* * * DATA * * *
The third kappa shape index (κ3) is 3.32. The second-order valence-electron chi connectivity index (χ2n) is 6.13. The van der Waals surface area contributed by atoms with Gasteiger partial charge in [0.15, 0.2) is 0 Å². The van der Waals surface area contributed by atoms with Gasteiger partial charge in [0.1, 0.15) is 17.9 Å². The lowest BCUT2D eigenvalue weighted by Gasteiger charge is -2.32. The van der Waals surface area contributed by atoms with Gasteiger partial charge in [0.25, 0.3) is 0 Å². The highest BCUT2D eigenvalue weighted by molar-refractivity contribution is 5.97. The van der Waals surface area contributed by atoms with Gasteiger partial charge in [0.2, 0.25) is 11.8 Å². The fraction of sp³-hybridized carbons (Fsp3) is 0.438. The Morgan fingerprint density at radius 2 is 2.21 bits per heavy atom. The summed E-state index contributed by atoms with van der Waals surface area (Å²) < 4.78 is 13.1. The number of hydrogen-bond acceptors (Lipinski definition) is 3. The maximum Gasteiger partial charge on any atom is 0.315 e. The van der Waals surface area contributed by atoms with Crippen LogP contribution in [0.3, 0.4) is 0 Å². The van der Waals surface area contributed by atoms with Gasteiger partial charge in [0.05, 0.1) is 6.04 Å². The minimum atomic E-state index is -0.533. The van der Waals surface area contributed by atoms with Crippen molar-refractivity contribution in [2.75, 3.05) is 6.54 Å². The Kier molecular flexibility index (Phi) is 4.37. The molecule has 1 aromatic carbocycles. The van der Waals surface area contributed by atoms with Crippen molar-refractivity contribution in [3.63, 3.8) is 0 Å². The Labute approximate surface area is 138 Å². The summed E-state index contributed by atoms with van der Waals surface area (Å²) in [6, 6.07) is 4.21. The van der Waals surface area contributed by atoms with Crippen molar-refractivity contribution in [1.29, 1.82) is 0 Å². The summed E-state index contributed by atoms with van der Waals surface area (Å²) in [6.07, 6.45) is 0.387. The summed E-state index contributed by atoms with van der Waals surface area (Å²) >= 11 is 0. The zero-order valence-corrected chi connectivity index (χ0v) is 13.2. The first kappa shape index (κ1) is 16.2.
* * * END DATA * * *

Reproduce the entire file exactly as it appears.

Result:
The third kappa shape index (κ3) is 3.32. The second-order valence-electron chi connectivity index (χ2n) is 6.13. The van der Waals surface area contributed by atoms with Gasteiger partial charge in [0.15, 0.2) is 0 Å². The van der Waals surface area contributed by atoms with Gasteiger partial charge in [0.1, 0.15) is 17.9 Å². The lowest BCUT2D eigenvalue weighted by Gasteiger charge is -2.32. The van der Waals surface area contributed by atoms with Gasteiger partial charge in [0.25, 0.3) is 0 Å². The highest BCUT2D eigenvalue weighted by molar-refractivity contribution is 5.97. The van der Waals surface area contributed by atoms with Gasteiger partial charge in [0.2, 0.25) is 11.8 Å². The fraction of sp³-hybridized carbons (Fsp3) is 0.438. The Morgan fingerprint density at radius 2 is 2.21 bits per heavy atom. The summed E-state index contributed by atoms with van der Waals surface area (Å²) < 4.78 is 13.1. The number of hydrogen-bond acceptors (Lipinski definition) is 3. The maximum Gasteiger partial charge on any atom is 0.315 e. The van der Waals surface area contributed by atoms with Crippen LogP contribution in [0.3, 0.4) is 0 Å². The van der Waals surface area contributed by atoms with Gasteiger partial charge in [0.05, 0.1) is 6.04 Å². The minimum atomic E-state index is -0.533. The van der Waals surface area contributed by atoms with Crippen molar-refractivity contribution in [2.75, 3.05) is 6.54 Å². The Kier molecular flexibility index (Phi) is 4.37. The molecule has 1 aromatic carbocycles. The van der Waals surface area contributed by atoms with Crippen molar-refractivity contribution in [3.63, 3.8) is 0 Å². The Labute approximate surface area is 138 Å². The summed E-state index contributed by atoms with van der Waals surface area (Å²) in [6, 6.07) is 4.21. The van der Waals surface area contributed by atoms with Crippen molar-refractivity contribution in [1.29, 1.82) is 0 Å². The summed E-state index contributed by atoms with van der Waals surface area (Å²) in [6.07, 6.45) is 0.387. The summed E-state index contributed by atoms with van der Waals surface area (Å²) >= 11 is 0. The zero-order valence-corrected chi connectivity index (χ0v) is 13.2. The first kappa shape index (κ1) is 16.2.